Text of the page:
40 bit accumulator register), or an iWMMXt coprocessor (which contains
      eight 64 bit registers.)
      Because of the small amount of state in the DSP coprocessor, access to
      the DSP coprocessor (CP0) is always enabled, and DSP context switching
      is done unconditionally on every task switch.  Access to the iWMMXt
      coprocessor (CP0/CP1) is enabled only when an iWMMXt instruction is
      first issued, and iWMMXt context switching is done lazily.
      CONFIG_IWMMXT is supposed to mean 'the cpu we will be running on will
      have iWMMXt support', but boards are supposed to select this config
      symbol by hand, and at least one pxa27x board doesn't get this right,
      so on that board, proc-xscale.S will incorrectly assume that we have a
      DSP coprocessor, enable CP0 on boot, and we will then only save the
      first iWMMXt register (wR0) on context switches, which is Bad.
      This patch redefines CONFIG_IWMMXT as 'the cpu we will be running on
      might have iWMMXt support, and we will enable iWMMXt context switching
      if it does.'  This means that with this patch, running a CONFIG_IWMMXT=n
      kernel on an iWMMXt-capable CPU will no longer potentially corrupt iWMMXt
      state over context switches, and running a CONFIG_IWMMXT=y kernel on a
      non-iWMMXt capable CPU will still do DSP context save/restore.
      These changes should make iWMMXt work on PXA3xx, and as a side effect,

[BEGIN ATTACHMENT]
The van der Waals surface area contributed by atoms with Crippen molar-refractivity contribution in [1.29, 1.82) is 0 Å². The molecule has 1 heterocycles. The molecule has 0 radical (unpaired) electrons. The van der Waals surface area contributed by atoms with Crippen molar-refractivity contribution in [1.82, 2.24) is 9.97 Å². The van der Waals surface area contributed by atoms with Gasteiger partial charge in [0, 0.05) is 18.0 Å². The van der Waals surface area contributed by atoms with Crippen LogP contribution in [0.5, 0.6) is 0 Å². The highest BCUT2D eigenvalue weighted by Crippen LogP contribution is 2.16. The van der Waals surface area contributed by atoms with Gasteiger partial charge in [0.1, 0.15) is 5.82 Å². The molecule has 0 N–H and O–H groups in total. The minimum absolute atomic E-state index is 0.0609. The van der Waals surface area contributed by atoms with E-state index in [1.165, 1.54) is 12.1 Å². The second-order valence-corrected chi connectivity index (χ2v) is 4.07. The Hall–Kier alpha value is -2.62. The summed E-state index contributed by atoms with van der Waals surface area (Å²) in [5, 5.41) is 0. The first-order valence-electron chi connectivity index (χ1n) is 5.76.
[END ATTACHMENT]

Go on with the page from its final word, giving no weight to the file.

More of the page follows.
enable proper acc0 save/restore on non-iWMMXt capable xsc3 cores such
      as IOP13xx and IXP23xx (which will not have CONFIG_CPU_XSCALE defined),
      as well as setting and using HWCAP_IWMMXT properly.
      Signed-off-by: default avatarLennert Buytenhek <buytenh@wantstofly.org>
      Acked-by: default avatarDan Williams <dan.j.williams@intel.com>
      Signed-off-by: default avatarRussell King <rmk+kernel@arm.linux.org.uk>
  13. 28 Aug, 2006 1 commit
  14. 01 Jul, 2006 1 commit
  15. 28 Jun, 2006 1 commit
  16. 24 Apr, 2006 1 commit
  17. 14 Jan, 2006 1 commit
  18. 04 Jan, 2006 1 commit
  19. 03 Jan, 2006 1 commit
  20. 29 Oct, 2005 1 commit
    • Nicolas Pitre's avatar
      [ARM] 3061/1: cleanup the XIP link address mess · 37d07b72
      Nicolas Pitre authored
      Patch from Nicolas Pitre
      Since vmlinux.lds.S is preprocessed, we can use the defines already
      present in asm/memory.h (allowed by patch #3060) for the XIP kernel link
      address instead of relying on a duplicated Makefile hardcoded value, and
      also get rid of its dependency on awk to handle it at the same time.
      While at it let's clean XIP stuff even further and make things clearer
      in head.S with a nice code reduction.
      Signed-off-by: default avatarNicolas Pitre <nico@cam.org>
      Signed-off-by: default avatarRussell King <rmk+kernel@arm.linux.org.uk>
  21. 20 Jun, 2005 1 commit
  22. 26 Apr, 2005 1 commit
  23. 16 Apr, 2005 1 commit
    • Linus Torvalds's avatar
      Linux-2.6.12-rc2 · 1da177e4
      Linus Torvalds authored
      Initial git repository build. I'm not bothering with the full history,
      even though we have it. We can create a separate "historical" git
      archive of that later if we want to, and in the meantime it's about
      3.2GB when imported into git - space that would just make the early
      git days unnecessarily complicated, when we don't have a lot of good
      infrastructure for it.
      Let it rip!